High dose, chronic use of methadone has been associated with serious abnormalities in cardiac signal conduction, due to methadone's inhibitory action on cardiac potassium channels in high doses - specifically, chronic high dose methadone therapy may lead to a prolonged QT interval and subsequent cardiac arrhythmias. This has occurred in MMT clinic clients and other chronic patients taking high doses. Cardiac conduction abnormalities have also been observed with other drugs of the methadone family, including propoxyphene and levomethadyl acetate (LAAM), the first of which was recently pulled off the US market by the FDA, and the second of which was discontinued by the manufacturer years prior.


Methadone is an opioid receptor agonist with a similar binding profile to morphine. Its effects therefore emulate the effects of morphine and heroin. 

Side effects include constipation, emesis, miosis, pruritis & flushing, sweating, respiratory depression & hypoventilation, and in severe cases orthostatic hypotension and cardiac arrhythmia - like other opioids, methadone may produce these side effects. 

Methadone produces subjective effects which are more pronounced than orally administered morphine. It may cause more or less sedation, varying between individuals. Oral methadone takes effect in 1.5 to 2 hours, and produces a gradually intensifying warmth with marked euphoria & anxiolysis. The initial onset of effect with methadone shares a similar quality in feel to an oncoming dextromethorphan experience, best described as a VERY slight tingling heat-like sensation pulsing throughout the body and head with a slight tension in the gut as if a product of anticipation. Both the physiological and psychological effects are well defined and smooth; effects may be considered cleaner in quality than morphine, with the degree of pruritis being a major influence. The euphorigenic component of the methadone experience lasts for 6 to 8 hours, subsiding gradually and leaving a lingering relaxation which may progress to sedation and a sleep/wake/dream state (i.e. nod), with the majority of these effects dissipating after 18 to 24 hours.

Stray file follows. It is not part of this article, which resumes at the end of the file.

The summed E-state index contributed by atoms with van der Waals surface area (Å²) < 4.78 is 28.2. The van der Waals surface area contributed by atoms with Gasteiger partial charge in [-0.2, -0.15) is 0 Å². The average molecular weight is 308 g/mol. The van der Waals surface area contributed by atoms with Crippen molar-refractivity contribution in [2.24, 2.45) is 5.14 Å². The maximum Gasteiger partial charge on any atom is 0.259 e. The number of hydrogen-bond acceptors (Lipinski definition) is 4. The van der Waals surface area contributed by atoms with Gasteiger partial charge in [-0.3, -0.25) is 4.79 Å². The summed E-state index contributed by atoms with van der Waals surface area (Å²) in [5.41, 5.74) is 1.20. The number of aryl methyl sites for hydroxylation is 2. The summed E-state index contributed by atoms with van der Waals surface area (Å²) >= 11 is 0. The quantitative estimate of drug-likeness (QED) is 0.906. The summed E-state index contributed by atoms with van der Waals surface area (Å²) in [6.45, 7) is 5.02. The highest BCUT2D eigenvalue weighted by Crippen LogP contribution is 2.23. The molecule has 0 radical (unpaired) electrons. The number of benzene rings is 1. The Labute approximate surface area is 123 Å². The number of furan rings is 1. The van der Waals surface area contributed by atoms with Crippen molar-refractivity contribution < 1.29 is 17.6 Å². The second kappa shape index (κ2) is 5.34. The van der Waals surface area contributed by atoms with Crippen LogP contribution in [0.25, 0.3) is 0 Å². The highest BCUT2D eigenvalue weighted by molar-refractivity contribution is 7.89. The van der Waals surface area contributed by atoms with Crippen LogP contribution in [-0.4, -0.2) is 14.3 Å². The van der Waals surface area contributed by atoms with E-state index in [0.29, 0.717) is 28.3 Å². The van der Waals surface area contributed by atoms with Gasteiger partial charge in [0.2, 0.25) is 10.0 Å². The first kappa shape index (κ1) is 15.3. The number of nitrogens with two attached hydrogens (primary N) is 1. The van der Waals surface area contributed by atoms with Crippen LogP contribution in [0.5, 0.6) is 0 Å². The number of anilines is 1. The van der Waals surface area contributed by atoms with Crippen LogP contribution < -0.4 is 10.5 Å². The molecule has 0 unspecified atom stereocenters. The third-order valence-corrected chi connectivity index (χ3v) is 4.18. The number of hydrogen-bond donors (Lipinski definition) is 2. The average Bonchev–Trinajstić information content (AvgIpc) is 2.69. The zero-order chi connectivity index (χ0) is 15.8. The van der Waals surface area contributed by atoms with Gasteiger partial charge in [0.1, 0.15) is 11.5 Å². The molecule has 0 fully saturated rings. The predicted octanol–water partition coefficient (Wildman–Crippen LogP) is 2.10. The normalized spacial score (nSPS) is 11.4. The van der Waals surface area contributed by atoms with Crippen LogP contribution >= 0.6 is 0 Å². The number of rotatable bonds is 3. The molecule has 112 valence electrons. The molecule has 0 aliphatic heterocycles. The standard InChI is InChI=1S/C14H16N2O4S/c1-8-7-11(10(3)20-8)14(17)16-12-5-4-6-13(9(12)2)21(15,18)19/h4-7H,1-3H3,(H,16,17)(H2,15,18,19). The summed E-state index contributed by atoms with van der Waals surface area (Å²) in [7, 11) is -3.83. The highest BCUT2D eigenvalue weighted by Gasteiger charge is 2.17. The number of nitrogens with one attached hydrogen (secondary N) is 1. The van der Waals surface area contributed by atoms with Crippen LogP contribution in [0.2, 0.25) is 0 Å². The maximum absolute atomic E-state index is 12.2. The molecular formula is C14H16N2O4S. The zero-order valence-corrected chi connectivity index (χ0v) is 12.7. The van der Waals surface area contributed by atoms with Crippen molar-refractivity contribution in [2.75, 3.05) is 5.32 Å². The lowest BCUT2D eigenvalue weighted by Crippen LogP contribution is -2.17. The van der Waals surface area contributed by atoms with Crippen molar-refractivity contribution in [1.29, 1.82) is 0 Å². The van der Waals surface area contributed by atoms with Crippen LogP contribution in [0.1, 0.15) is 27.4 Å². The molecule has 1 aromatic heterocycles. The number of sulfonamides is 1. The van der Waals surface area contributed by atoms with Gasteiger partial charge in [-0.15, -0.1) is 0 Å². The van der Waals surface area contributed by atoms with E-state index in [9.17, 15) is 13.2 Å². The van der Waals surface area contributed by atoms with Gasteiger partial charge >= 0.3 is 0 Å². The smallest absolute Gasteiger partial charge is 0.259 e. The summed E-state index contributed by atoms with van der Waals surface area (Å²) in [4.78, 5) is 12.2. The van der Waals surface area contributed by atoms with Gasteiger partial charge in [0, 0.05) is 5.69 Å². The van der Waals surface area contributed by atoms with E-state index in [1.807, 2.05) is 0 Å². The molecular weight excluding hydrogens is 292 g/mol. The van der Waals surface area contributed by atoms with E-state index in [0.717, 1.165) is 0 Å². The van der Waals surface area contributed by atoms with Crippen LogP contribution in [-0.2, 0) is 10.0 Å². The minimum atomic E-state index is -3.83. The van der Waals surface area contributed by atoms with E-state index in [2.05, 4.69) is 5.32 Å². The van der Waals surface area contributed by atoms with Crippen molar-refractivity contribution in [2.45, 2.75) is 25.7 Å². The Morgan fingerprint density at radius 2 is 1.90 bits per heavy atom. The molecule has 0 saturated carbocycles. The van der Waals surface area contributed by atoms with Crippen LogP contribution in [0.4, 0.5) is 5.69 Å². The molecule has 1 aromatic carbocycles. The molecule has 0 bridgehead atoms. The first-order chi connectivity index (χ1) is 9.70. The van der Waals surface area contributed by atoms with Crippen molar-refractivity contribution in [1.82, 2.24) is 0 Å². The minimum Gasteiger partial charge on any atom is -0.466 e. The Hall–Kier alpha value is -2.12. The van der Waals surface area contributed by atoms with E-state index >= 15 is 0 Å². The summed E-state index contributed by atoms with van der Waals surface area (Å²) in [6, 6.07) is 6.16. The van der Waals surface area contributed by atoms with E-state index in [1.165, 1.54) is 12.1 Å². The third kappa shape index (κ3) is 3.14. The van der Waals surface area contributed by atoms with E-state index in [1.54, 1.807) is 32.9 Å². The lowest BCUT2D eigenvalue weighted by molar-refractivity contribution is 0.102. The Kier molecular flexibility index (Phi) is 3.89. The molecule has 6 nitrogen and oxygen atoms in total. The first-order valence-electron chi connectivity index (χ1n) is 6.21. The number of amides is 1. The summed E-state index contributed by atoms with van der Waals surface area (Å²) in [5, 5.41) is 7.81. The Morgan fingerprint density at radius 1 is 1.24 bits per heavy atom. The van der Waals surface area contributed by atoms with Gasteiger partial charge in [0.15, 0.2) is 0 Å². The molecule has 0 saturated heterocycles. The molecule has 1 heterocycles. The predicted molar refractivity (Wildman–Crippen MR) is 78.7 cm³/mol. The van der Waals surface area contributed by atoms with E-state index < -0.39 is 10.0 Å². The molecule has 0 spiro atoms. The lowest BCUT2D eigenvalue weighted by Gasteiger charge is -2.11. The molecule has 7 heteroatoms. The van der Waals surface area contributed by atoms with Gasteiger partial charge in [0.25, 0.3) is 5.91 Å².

Habitual users will often experience the aforementioned pleasantries of methadone for the first several days of treatment, given the dose is initially adequate; however, tolerance develops as with all opioids, albeit more gradually. The long acting and accumulative/lingering properties of methadone likely play a role in the recession of a 'glow' in stable-maintained methadone clients. The desired effects often return with the periodic adjustment of a dose upwards, as tolerance develops. Methadone in doses upwards of ~60mg shares a similar ability to buprenorphine in inhibiting the subjective effects of other opioids, although it does not antagonize other opioids, and is itself a full rather than partial or mixed agonist, like buprenorphine. 

Methadone in a liquid concentrated form, as often
dispensed at MMT Clinics
MMT Clients start programs at doses of ~30mg and titrate to a final starting dose generally ranging from 60 to 120mg - Years later, clients may have climbed to doses as high as 300-400mg. All things considered, it is no surprise that long time methadone clients become apathetic/numb to the experience, and often supplement their daily methadone with other fast acting, potent opioids, or discontinuing methadone altogether.